A House in Provence Chapter 7


I love this fountain. It is at a very nice Auberge and restaurant in the little village of Saignon. The owner, an American, gave us a cutting of the vine behind the fountain with orange flowers so we can try growing it at home. It does well in both heat and cold.


Two fish in the water of the fountain looking like some modern painting.

A House in Provence
Chapter 7
Part one

The first thing I noticed when I walked into our new house was flies. I hate flies. I assumed that most people did. The next time we went to the store we got some little plastic devises that supposedly kept flies out of the room by emiting some chemical but they didn’t work. When once again at a store, almost a daily occurence, I spotted a fly swatter, I bought it. Nothing like the tried and true. It is called a “tapette a mouche” here in France. I was going to tap the flies all right. Maurice laughed when he saw it and was a little puzzled by my vigilance in killing them. He has a sort of live and let live attitude but it drives me nuts when I see two flies having, possibly, what looks like sex on top of something I am going to eat. I feel like they are dirty and can visulize all sorts of disgusting things they had been on before entering our house. Maurice was raised on a farm deep in the country so maybe he just got used to them. Someone, a long time resident of France, said, “They are small creatures and they don’t eat much.” I eventually found out the source of our flies-a sheep farm just up the road. I was told that flies aren’t everywhere in Provence, just near farms. Sigh.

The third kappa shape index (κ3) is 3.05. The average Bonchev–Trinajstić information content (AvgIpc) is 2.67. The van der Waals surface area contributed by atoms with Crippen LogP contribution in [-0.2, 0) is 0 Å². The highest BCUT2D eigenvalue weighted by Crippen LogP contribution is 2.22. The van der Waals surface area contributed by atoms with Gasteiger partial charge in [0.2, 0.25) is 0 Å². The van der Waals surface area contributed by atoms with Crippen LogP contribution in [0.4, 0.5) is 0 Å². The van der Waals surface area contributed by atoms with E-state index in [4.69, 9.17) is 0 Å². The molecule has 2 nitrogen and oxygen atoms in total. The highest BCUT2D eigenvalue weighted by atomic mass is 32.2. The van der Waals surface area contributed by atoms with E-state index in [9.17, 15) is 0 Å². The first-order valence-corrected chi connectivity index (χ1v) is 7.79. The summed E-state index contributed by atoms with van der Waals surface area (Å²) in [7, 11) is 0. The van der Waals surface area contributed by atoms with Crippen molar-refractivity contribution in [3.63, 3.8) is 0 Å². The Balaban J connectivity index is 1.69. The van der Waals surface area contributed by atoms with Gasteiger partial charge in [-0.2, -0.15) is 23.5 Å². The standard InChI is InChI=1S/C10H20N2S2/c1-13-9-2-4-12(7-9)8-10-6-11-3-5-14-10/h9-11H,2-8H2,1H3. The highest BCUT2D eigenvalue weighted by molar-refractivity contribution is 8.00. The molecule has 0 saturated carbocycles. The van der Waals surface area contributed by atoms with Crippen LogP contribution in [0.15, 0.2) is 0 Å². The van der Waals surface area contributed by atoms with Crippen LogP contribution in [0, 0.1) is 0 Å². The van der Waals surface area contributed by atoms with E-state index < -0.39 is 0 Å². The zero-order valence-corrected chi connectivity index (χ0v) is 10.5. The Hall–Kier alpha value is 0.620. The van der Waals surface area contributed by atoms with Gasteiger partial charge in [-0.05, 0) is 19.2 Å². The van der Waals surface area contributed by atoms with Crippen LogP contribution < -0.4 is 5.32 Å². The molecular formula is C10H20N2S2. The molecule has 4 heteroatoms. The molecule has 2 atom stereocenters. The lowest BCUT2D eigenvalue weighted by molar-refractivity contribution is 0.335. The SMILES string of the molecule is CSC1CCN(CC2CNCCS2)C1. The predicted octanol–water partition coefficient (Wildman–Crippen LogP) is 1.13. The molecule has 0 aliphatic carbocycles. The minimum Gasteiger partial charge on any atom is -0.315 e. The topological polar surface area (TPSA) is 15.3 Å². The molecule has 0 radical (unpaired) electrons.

I’m going to have to get used to life in Provence with flies. They are just a factor here at our house. I think Australia has the same problem. I remember seeing people watching the Australian tennis open wearing these strange hats with corks hanging from strings attached to the brim. Supposedly, this keeps the flies off of your face. I may have to look into this.
An update: July 24th, 2005. Maurice was looking through a catelogue and found some affordable screens which we will install ourselves. They look deceptively simple to install but, of course, this is not the case when it comes to actually following the directions. We had to cut them to size and, even though they are supposed to easily fit into place for winter removal, they aren’t sturdy enough, so we will have to drill screws through part of the frame to keep them in place. I’m so happy though. I didn’t think this would ever happen especially when we got a bid from some screen people and they wanted 1000 Euros to custom make a screen for just one large sliding glass door. Maurice is out there sweating right now as I write this trying to install them.

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